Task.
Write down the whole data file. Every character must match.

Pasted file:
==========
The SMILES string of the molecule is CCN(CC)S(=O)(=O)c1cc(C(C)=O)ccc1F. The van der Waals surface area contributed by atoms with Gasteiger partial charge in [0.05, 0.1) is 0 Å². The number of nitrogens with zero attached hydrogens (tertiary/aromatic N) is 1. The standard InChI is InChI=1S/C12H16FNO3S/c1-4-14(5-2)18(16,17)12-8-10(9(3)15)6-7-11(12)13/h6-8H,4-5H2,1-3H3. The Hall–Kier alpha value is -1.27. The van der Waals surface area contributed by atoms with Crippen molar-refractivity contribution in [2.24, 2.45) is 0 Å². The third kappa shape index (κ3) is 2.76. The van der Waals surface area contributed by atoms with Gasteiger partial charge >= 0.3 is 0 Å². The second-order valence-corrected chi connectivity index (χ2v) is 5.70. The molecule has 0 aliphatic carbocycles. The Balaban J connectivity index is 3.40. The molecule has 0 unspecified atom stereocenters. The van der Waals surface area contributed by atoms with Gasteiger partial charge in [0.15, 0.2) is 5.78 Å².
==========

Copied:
The SMILES string of the molecule is CCN(CC)S(=O)(=O)c1cc(C(C)=O)ccc1F. The van der Waals surface area contributed by atoms with Gasteiger partial charge in [0.05, 0.1) is 0 Å². The number of nitrogens with zero attached hydrogens (tertiary/aromatic N) is 1. The standard InChI is InChI=1S/C12H16FNO3S/c1-4-14(5-2)18(16,17)12-8-10(9(3)15)6-7-11(12)13/h6-8H,4-5H2,1-3H3. The Hall–Kier alpha value is -1.27. The van der Waals surface area contributed by atoms with Crippen molar-refractivity contribution in [2.24, 2.45) is 0 Å². The third kappa shape index (κ3) is 2.76. The van der Waals surface area contributed by atoms with Gasteiger partial charge >= 0.3 is 0 Å². The second-order valence-corrected chi connectivity index (χ2v) is 5.70. The molecule has 0 aliphatic carbocycles. The Balaban J connectivity index is 3.40. The molecule has 0 unspecified atom stereocenters. The van der Waals surface area contributed by atoms with Gasteiger partial charge in [0.15, 0.2) is 5.78 Å².